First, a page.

LabGov New York: The Harlem E-project

The LabGov Harlem project is focused on improving access to fast, high quality digital resources, notably including broadband internet, to neighborhoods in Harlem where such access remains lacking. The project will be an example of a constructed commons, bringing...

City-stories around the world

This week we deal with Tactical Urbanism (TU), a methodology, urban approach, and movement which promotes low cost, small scale, collaboratively-led interventions. In Miami, when Tony Garcia, architect, speaker, writer, and advocate in the field of pedestrian and...

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Urban Journalism Institute

The Urban Journalism Institute

The Urban Journalism Institute is a platform incubated by LabGov.City to promote urban journalism as a tool to put forms of sustainable and inclusive development at the center of the current conversation on cities and their governance. The Institute aggregates journalists, communicators, experts and policymakers to share knowledge about, and debate on urban topics, as well as assist regional, national and local governments, NGOs, and foundations in the communication of urban strategies and projects on the field. 

The Urban Journalism Institute is co-directed by Simone d’Antonio and Alessandra Pirera in partnership with UN-Habitat and other LabGov.City partners such as Luiss University and Georgetown University.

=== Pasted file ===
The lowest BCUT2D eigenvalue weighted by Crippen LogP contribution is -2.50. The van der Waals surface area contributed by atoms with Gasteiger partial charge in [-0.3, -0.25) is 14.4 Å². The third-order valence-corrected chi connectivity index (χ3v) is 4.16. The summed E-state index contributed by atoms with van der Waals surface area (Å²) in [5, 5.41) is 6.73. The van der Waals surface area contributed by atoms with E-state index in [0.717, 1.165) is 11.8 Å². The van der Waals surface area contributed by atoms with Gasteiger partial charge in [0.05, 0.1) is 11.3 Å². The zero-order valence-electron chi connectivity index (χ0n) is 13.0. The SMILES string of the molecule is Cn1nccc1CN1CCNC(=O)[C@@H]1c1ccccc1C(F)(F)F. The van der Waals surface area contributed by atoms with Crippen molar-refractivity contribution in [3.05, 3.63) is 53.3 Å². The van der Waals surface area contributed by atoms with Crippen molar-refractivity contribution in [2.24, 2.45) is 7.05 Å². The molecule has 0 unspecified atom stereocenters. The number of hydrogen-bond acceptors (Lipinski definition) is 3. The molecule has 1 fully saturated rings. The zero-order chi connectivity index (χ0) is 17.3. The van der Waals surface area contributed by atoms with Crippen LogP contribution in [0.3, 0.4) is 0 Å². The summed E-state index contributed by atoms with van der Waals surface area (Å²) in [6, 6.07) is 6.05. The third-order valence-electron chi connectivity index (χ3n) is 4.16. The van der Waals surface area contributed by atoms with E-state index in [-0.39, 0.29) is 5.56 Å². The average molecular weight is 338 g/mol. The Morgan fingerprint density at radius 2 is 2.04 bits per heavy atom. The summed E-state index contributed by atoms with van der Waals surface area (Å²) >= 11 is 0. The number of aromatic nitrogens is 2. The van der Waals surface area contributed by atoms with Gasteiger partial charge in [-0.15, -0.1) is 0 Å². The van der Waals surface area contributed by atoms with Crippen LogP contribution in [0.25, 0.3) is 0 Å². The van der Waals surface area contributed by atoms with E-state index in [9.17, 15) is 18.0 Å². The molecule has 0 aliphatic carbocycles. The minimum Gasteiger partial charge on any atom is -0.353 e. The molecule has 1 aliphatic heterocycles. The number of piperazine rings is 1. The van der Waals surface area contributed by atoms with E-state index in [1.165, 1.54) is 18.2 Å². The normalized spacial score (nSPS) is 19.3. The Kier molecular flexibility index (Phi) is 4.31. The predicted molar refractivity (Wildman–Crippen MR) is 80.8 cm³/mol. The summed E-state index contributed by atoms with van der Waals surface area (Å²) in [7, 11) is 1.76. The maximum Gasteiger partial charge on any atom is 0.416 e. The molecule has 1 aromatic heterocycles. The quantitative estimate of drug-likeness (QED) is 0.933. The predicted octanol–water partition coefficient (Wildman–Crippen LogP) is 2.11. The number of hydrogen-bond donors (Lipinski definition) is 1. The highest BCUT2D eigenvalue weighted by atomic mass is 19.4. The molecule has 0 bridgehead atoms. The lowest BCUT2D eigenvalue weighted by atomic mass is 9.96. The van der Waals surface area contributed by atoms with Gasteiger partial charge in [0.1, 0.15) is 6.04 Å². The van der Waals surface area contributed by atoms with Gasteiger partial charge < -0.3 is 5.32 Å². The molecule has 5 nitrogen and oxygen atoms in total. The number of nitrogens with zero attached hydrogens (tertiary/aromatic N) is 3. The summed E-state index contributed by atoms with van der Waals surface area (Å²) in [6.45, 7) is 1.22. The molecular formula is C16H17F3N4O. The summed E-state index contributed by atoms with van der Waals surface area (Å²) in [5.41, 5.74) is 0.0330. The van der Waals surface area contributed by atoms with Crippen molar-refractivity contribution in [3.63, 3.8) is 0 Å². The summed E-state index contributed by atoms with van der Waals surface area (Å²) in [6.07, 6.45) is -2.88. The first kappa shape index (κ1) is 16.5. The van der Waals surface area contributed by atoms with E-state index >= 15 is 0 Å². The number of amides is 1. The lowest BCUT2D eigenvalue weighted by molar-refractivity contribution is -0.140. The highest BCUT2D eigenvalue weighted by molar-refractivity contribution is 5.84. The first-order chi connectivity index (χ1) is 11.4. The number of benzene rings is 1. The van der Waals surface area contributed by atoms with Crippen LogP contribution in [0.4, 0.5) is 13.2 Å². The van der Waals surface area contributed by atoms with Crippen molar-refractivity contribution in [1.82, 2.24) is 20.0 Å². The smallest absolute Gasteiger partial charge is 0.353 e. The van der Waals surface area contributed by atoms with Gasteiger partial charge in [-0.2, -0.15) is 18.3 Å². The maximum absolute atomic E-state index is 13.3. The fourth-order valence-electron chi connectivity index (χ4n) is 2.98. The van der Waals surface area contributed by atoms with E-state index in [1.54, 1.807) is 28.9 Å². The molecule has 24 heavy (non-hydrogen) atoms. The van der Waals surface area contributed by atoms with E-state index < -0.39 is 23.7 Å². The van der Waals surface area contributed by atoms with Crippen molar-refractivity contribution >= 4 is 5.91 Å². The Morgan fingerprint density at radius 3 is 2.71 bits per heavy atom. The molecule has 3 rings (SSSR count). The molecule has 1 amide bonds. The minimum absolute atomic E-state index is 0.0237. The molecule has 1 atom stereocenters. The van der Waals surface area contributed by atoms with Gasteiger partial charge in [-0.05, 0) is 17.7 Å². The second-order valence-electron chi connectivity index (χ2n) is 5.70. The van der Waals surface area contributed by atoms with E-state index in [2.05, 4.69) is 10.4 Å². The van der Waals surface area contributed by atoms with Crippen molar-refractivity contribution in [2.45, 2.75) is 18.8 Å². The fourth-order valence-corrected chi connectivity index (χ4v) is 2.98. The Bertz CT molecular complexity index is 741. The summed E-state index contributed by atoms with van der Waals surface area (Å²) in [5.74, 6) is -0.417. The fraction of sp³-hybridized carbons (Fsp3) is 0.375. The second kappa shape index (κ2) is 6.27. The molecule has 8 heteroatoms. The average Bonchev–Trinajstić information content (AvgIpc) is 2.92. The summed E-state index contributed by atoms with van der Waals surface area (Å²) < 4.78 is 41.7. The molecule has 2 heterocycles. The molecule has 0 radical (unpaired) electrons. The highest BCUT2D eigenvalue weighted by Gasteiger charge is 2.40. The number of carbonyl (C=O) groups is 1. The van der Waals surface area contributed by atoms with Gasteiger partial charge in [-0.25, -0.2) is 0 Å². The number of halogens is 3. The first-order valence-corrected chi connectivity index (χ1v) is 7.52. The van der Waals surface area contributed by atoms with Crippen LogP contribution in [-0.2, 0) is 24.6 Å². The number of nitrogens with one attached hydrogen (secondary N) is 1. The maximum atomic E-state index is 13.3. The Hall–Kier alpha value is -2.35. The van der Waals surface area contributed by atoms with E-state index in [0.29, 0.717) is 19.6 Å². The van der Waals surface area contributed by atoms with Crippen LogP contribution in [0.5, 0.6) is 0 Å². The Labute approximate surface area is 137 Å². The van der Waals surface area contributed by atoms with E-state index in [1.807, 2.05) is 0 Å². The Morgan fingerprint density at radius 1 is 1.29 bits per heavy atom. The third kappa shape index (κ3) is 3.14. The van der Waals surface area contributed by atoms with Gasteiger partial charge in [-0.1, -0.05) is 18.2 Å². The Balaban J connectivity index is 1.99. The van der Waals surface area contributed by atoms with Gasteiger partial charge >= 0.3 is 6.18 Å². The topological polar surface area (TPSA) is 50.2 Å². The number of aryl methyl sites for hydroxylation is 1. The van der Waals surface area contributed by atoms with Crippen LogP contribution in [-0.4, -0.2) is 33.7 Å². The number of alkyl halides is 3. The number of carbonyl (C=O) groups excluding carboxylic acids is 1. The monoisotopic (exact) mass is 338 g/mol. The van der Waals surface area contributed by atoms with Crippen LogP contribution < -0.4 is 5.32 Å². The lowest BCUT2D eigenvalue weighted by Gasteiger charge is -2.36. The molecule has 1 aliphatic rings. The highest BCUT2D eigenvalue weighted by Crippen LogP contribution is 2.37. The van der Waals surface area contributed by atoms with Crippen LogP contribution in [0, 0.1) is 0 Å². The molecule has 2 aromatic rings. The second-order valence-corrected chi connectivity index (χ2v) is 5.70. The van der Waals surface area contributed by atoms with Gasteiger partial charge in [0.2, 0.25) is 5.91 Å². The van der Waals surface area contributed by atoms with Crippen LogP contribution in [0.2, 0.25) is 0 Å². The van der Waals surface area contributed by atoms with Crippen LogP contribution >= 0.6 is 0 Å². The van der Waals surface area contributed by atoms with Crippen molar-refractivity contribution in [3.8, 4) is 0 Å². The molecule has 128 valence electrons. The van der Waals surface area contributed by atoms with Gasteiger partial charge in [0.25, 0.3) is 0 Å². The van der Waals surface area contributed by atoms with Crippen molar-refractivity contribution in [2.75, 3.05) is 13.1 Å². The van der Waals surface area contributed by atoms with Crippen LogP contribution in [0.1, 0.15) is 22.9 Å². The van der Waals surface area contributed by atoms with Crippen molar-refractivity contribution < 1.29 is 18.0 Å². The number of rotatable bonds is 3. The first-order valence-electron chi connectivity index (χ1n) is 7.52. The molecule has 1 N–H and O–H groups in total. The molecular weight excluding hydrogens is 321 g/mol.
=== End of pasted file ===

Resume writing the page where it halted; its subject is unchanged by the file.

What we do?

•  Trainings for journalists, communicators s and press officers
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High-level dialogues with editors
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Management of urban communications
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Media monitoring and networking
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Urban reportages and portfolios
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Media tours

#UrbanJournalism

Urbanjournalisminstitute@gmail.com

Changing the conversation about cities

Cities are the places where most of the challenges of our time are converging. Innovative solutions and experiences of urban governance and economy shared and discussed in a multilevel dimension can be influential in changing the approach to cities in national and local contexts worldwide.
Media have a decisive role in promoting urban debates at all levels. While they cover urgent contemporary trends, sharing news about economic crisis, refugees and migrants’ emergencies, women struggles, or natural disasters, they are talking about how cities are planned, managed and lived.
Exploring new communications tools to develop meaningful urban storytelling will contribute to spread new narratives about cities able to foster active participation of citizens and to push innovative social, economic and environmental urban policies. In this sense, cities are becoming the testing ground also to stimulate a more civic and substantive engagement of media in sustainable development processes at local and global level.